Even in a tough economy, people still have to eat, get to work, buy Halloween costumes for their kids, and so on. The big question, as they decide how they are going to do these things, is whether or not they have a powerful emotional connection to a brand that actually delivers significant value to their lives. If they do, they will lean toward that brand. If they don’t, they will lean away.
We should see the problems consumers face in today’s economy for what they are: an opportunity for growth. At Zimmerman, we believe that the business is out there. We take it as an article of faith that the only “new reality” that matters is our own ability to remember that the consumer’s money is every bit as important as ours. And so is the client’s.
We believe in building brands over time while driving sales overnight, starting right now.
Under the Brandtailing™ methodology, we give consumers a better reason to buy than price. We do that by establishing an emotionally compelling value proposition for the brand. At Nissan, for instance, the value proposition is style and power. At Papa John’s, the value proposition is better ingredients in a better pizza. At Party City, the value proposition is more party for less — meaning a great selection and great support at a competitive price. (That’s not the same thing as the lowest price!)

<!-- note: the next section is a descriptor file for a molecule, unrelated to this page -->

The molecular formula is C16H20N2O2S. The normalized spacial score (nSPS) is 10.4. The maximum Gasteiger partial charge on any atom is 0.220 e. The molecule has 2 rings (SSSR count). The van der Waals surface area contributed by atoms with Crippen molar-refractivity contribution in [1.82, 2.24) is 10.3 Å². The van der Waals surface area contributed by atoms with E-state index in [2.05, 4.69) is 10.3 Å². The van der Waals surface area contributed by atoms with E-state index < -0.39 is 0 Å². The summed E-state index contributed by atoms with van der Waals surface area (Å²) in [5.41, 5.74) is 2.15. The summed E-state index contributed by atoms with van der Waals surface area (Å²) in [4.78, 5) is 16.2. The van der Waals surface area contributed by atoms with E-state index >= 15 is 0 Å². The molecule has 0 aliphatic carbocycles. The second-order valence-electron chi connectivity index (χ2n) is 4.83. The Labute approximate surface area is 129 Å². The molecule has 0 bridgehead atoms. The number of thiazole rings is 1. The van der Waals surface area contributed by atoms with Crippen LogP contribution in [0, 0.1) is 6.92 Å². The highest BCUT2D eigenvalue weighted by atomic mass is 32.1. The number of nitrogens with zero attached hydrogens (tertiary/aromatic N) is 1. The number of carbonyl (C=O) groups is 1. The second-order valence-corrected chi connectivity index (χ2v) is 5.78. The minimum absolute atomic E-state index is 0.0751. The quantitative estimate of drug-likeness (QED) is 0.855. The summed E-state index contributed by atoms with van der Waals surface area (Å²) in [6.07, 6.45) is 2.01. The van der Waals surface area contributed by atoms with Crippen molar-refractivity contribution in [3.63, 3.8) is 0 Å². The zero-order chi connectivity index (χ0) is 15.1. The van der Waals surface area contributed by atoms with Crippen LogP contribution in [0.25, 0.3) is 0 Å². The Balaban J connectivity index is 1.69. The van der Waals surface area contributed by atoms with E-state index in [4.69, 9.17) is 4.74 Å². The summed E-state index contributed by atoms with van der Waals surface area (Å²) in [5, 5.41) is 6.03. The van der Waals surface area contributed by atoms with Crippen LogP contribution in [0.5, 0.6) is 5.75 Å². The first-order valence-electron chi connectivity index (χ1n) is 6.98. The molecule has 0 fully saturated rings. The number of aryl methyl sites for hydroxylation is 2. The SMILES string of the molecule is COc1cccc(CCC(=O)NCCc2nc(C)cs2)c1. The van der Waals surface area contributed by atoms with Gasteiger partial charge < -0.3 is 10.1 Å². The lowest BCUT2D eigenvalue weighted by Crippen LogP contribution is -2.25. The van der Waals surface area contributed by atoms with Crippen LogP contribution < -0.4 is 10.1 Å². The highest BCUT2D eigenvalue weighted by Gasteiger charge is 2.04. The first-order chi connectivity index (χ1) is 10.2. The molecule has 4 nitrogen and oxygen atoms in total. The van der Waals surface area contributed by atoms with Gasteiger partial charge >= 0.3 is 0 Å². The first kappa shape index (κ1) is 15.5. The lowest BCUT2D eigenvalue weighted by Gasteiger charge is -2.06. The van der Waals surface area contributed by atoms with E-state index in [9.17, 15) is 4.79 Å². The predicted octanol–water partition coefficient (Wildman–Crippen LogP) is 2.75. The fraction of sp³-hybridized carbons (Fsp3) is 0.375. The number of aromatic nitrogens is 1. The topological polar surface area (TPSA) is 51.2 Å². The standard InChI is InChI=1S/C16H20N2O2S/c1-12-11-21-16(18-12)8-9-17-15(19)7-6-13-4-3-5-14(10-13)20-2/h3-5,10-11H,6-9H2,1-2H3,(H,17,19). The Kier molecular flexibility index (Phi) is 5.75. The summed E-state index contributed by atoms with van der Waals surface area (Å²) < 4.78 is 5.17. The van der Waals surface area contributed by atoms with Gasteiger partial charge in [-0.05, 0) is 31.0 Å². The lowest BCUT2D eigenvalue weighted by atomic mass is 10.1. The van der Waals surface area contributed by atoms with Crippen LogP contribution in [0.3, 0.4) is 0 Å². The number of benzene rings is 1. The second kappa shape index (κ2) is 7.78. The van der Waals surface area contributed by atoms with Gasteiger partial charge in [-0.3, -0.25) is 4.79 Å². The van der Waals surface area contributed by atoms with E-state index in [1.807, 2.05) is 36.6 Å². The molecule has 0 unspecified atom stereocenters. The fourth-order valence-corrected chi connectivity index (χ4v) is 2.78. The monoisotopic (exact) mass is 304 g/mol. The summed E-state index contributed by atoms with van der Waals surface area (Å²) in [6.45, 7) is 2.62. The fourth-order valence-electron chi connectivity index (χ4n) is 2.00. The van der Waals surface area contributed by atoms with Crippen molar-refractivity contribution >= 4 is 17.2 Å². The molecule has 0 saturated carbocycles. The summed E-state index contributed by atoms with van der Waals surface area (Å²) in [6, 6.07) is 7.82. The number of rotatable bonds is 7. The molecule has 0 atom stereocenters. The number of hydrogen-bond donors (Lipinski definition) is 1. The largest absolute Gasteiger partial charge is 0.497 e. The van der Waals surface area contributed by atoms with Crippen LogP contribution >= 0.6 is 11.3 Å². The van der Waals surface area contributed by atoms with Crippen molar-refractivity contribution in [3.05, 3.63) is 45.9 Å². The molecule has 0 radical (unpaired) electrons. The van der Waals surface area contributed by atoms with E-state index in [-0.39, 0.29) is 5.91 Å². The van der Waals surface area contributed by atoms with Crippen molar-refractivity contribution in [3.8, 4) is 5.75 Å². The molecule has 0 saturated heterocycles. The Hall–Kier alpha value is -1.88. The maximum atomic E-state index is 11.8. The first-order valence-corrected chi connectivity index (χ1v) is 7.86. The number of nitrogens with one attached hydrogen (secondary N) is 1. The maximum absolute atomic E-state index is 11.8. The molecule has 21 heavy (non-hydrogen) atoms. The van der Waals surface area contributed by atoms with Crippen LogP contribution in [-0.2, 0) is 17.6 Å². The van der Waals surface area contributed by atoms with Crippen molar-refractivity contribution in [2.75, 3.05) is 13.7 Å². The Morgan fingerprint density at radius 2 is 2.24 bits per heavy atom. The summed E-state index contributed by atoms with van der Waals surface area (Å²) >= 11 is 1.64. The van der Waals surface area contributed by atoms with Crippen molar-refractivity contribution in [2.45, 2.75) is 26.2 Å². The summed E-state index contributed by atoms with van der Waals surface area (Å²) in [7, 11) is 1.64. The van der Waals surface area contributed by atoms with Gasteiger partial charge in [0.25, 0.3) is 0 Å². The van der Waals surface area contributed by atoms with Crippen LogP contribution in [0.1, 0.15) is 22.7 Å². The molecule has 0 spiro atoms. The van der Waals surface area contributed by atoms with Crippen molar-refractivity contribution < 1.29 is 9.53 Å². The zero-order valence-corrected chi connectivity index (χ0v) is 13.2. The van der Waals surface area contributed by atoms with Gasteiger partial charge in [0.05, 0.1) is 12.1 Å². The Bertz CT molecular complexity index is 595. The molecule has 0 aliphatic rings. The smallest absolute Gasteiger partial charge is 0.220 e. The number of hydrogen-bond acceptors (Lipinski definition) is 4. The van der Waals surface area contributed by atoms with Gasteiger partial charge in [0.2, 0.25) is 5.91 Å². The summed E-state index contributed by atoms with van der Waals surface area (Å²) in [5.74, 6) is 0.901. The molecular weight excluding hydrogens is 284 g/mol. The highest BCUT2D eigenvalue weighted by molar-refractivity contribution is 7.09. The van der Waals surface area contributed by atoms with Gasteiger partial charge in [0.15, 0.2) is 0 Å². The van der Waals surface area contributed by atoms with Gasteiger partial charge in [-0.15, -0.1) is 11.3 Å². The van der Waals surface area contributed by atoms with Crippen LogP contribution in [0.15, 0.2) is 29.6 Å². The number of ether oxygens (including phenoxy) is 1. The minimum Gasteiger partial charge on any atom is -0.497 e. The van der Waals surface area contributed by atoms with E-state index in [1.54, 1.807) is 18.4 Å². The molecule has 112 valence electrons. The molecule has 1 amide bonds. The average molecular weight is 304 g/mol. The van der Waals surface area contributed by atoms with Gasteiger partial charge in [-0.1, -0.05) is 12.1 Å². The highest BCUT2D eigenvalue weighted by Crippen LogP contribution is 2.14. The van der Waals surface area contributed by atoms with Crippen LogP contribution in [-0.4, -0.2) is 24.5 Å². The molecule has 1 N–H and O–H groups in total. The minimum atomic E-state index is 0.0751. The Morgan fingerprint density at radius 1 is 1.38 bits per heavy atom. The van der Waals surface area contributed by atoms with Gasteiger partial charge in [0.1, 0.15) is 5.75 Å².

Our mantra these days is: “I see there is a recession and I choose not to participate.”
So: What is happening in our economy right now? I’ll tell you. More than ever before, consumers want their money’s worth, and I don’t blame them. But anyone who thinks that that means people will now refuse to spend a little more for a brand or a premium experience is wrong. Look at all the consumers choosing to go to Party City rather than Walmart, ordering Papa John’s rather than Pizza Hut, or driving Nissan rather than Honda. Whatever their confidence level is about in the larger economy, consumers remain confident in certain brand experiences, and excited about them.
Yes, there are some heavy pressures on some consumers right now.
Yes, there is a lot of uncertainty in our economy as a whole, and in the retail sector particularly.
Yes, there are far fewer discretionary dollars for consumers to spend than there were a few years ago.
But I don’t believe that any of this means that consumers are now destined to be permanently wary of anything but store brands and coupon-driven purchases. Some brands really are thriving, right now … because those brands deliver strong value and a better buying experience. No: Consumers are not in permanent shock. They just want to be damn sure they really are getting a dollar’s worth of value when they spend a dollar. It’s our job to make sure they receive that value.
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